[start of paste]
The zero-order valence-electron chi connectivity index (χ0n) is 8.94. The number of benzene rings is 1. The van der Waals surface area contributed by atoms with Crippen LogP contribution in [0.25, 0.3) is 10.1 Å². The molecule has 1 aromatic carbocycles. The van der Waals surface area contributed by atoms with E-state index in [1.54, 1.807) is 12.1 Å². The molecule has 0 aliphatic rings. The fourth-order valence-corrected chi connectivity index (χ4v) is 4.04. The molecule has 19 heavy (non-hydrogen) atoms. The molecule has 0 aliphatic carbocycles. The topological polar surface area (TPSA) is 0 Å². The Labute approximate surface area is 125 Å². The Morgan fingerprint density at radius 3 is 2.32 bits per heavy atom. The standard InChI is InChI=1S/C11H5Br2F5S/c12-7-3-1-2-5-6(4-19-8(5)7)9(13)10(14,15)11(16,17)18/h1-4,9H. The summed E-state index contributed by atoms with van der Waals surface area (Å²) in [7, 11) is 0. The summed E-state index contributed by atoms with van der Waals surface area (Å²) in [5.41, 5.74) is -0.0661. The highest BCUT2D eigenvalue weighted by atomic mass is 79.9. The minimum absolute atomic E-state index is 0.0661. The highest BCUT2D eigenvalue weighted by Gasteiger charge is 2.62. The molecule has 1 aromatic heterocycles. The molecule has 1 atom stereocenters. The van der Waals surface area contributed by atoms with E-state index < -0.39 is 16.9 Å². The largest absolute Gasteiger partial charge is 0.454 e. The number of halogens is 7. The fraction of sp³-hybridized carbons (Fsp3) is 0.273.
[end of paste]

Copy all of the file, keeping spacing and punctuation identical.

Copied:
The zero-order valence-electron chi connectivity index (χ0n) is 8.94. The number of benzene rings is 1. The van der Waals surface area contributed by atoms with Crippen LogP contribution in [0.25, 0.3) is 10.1 Å². The molecule has 1 aromatic carbocycles. The van der Waals surface area contributed by atoms with E-state index in [1.54, 1.807) is 12.1 Å². The molecule has 0 aliphatic rings. The fourth-order valence-corrected chi connectivity index (χ4v) is 4.04. The molecule has 19 heavy (non-hydrogen) atoms. The molecule has 0 aliphatic carbocycles. The topological polar surface area (TPSA) is 0 Å². The Labute approximate surface area is 125 Å². The Morgan fingerprint density at radius 3 is 2.32 bits per heavy atom. The standard InChI is InChI=1S/C11H5Br2F5S/c12-7-3-1-2-5-6(4-19-8(5)7)9(13)10(14,15)11(16,17)18/h1-4,9H. The summed E-state index contributed by atoms with van der Waals surface area (Å²) in [7, 11) is 0. The summed E-state index contributed by atoms with van der Waals surface area (Å²) in [5.41, 5.74) is -0.0661. The highest BCUT2D eigenvalue weighted by atomic mass is 79.9. The minimum absolute atomic E-state index is 0.0661. The highest BCUT2D eigenvalue weighted by Gasteiger charge is 2.62. The molecule has 1 aromatic heterocycles. The molecule has 1 atom stereocenters. The van der Waals surface area contributed by atoms with E-state index < -0.39 is 16.9 Å². The largest absolute Gasteiger partial charge is 0.454 e. The number of halogens is 7. The fraction of sp³-hybridized carbons (Fsp3) is 0.273.